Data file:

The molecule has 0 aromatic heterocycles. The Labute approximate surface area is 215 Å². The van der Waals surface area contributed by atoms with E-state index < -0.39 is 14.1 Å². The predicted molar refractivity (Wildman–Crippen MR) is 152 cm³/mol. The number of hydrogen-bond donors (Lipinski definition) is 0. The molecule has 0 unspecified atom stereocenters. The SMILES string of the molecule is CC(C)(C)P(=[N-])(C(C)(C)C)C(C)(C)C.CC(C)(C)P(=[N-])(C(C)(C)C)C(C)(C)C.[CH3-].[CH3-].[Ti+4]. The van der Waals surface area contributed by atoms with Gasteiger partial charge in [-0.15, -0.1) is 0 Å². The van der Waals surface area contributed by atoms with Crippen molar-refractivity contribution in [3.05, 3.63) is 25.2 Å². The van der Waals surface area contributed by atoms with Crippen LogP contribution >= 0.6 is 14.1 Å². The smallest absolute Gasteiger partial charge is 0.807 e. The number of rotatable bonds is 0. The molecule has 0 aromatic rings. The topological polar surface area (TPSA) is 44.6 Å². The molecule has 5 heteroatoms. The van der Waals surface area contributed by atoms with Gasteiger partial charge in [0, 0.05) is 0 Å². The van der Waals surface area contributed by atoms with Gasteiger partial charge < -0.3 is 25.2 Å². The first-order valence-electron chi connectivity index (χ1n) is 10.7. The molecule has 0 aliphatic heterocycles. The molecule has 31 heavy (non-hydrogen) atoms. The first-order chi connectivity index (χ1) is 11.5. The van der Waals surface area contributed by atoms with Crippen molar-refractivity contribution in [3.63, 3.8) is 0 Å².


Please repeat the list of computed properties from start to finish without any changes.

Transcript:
The molecule has 0 aromatic heterocycles. The Labute approximate surface area is 215 Å². The van der Waals surface area contributed by atoms with E-state index < -0.39 is 14.1 Å². The predicted molar refractivity (Wildman–Crippen MR) is 152 cm³/mol. The number of hydrogen-bond donors (Lipinski definition) is 0. The molecule has 0 unspecified atom stereocenters. The SMILES string of the molecule is CC(C)(C)P(=[N-])(C(C)(C)C)C(C)(C)C.CC(C)(C)P(=[N-])(C(C)(C)C)C(C)(C)C.[CH3-].[CH3-].[Ti+4]. The van der Waals surface area contributed by atoms with Gasteiger partial charge in [-0.15, -0.1) is 0 Å². The van der Waals surface area contributed by atoms with Crippen molar-refractivity contribution in [3.05, 3.63) is 25.2 Å². The van der Waals surface area contributed by atoms with Crippen LogP contribution >= 0.6 is 14.1 Å². The smallest absolute Gasteiger partial charge is 0.807 e. The number of rotatable bonds is 0. The molecule has 0 aromatic rings. The topological polar surface area (TPSA) is 44.6 Å². The molecule has 5 heteroatoms. The van der Waals surface area contributed by atoms with Gasteiger partial charge in [0, 0.05) is 0 Å². The van der Waals surface area contributed by atoms with Gasteiger partial charge < -0.3 is 25.2 Å². The first-order valence-electron chi connectivity index (χ1n) is 10.7. The molecule has 0 aliphatic heterocycles. The molecule has 31 heavy (non-hydrogen) atoms. The first-order chi connectivity index (χ1) is 11.5. The van der Waals surface area contributed by atoms with Crippen molar-refractivity contribution in [3.63, 3.8) is 0 Å².